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Will Students Actually Benefit from Accelerated Degrees?


Tuition fees have long been a burden for university students. Furthering their employability and gaining general life experience comes at a high cost. Currently, students must pay £9,250 per year for a typical three-year degree. Then students need to account for money for the general cost of living. Following that, students graduate with a degree and thousands of pounds in debt. The government is offering accelerated degrees as a solution, but there is scepticism whether it will be beneficial.

After the announcement of the Autumn 2017 Budget, students were left disappointed when tuition fees were not addressed. There was certainly a sense of dejection because tuition fees have increased significantly. Students feel that they can’t afford to go to university. Overall, it seems like the crippling debt might not be worth the actual university experience.

Johnson’s Plan

Universities Minister Jo Johnson believes that he has offered a solution. Students in England are being offered the chance to undertake accelerated degrees. Instead of the standard three-year degree, students will be able to choose a course that only lasts two years. Johnson outlines that students could save £5,500 in tuition fees, with a 20% reduction compared to a three-year course.

The idea for accelerated degrees isn’t new. The proposal for two-year degrees happened earlier in the year, but the current version focuses on trying to have lower tuition fees for students. Students would still have to complete the same amount of work in an accelerated degree as they would a standard one. The teaching and supervision would also be the same, with the only difference being the time scale. This new fee arrangement aims to be in full affect by 2019 with the additional aim to help students get more value for their money. Currently, most students feel that they aren’t receiving an education that’s worth the tuition fees.

Mature Students Could Benefit

With the new system comes the possibility to attract larger numbers of mature students. If the chance to attend university at the age of 18 was missed, mature students can develop current and new skills whilst adapting to changes in the economy. An accelerated degree could enable mature students to go through higher education at a faster pace, so that they can balance commitments such as work and family.

Will Accelerated Degrees Actually Save Money?

The outline for accelerated degrees seems positive, however universities have warned that the proposed system might not be functional, and students will still be faced with high tuition fees. The current cap would be lifted so that students undertaking accelerated degrees will never be higher than students paying for standard degrees. As a result, annual fees could rise as high as £13,500. The main source of savings for students and the taxpayer will be from lower spending on maintenance costs, with funding needed for two years of student accommodation rather than three years. Students will still have to get loans for expensive tuition fees and be left with even higher amount of debt following graduation.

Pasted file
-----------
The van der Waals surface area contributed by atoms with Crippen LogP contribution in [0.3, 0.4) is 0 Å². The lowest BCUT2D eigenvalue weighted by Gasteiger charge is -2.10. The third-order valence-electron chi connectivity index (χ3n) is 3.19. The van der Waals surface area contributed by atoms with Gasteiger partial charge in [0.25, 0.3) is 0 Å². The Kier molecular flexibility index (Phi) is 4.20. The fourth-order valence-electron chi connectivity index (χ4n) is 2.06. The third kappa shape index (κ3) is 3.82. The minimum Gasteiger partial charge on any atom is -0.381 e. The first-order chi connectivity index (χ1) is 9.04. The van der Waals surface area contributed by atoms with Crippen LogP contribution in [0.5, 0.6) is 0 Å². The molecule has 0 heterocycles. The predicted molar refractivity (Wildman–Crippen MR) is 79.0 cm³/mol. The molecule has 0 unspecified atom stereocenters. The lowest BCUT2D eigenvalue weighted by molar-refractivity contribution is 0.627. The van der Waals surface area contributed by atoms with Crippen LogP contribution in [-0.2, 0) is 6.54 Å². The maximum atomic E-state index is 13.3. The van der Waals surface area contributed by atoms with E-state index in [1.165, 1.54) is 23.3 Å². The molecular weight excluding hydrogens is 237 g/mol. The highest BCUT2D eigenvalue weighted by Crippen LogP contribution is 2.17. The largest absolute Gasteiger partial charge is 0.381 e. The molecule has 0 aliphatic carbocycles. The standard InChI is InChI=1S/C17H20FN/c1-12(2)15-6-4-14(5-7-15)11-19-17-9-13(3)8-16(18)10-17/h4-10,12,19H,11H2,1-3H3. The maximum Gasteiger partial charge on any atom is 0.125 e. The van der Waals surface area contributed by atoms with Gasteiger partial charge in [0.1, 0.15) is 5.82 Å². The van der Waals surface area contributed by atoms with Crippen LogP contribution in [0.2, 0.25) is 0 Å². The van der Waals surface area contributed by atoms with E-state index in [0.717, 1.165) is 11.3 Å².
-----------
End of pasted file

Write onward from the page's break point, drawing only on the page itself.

Accelerated degrees will also be expensive to run, with an immediate concern for the cost of additional teaching. Some universities have more flexibility than others. Most facilities will have to hire extra staff to effectively deliver teaching and assessment from June to September. There is also a main concern whether the quality of teaching will be maintained in such a restricted time frame. Attempting to deliver academic content and for students to complete enough private study may prove difficult to upkeep. Increased pressure will be applied to both staff and students and their ability to cope could be strained.

Remaining Sceptical

Accelerated degrees may work for different people in a variety of circumstances. Mature students or students that undertake a lot of their learning through work may find a shortened degree useful. However, students that are on course like humanities that require large amounts of work will struggle. The shorter time frame might be efficient, but students will be left with an intense period of study and little time for social development. Furthermore, the supposed savings are outweighed by the escalating cost of already expensive tuition fees. The government should focus on listening to students, who simply want the cost of their courses to be much lower.

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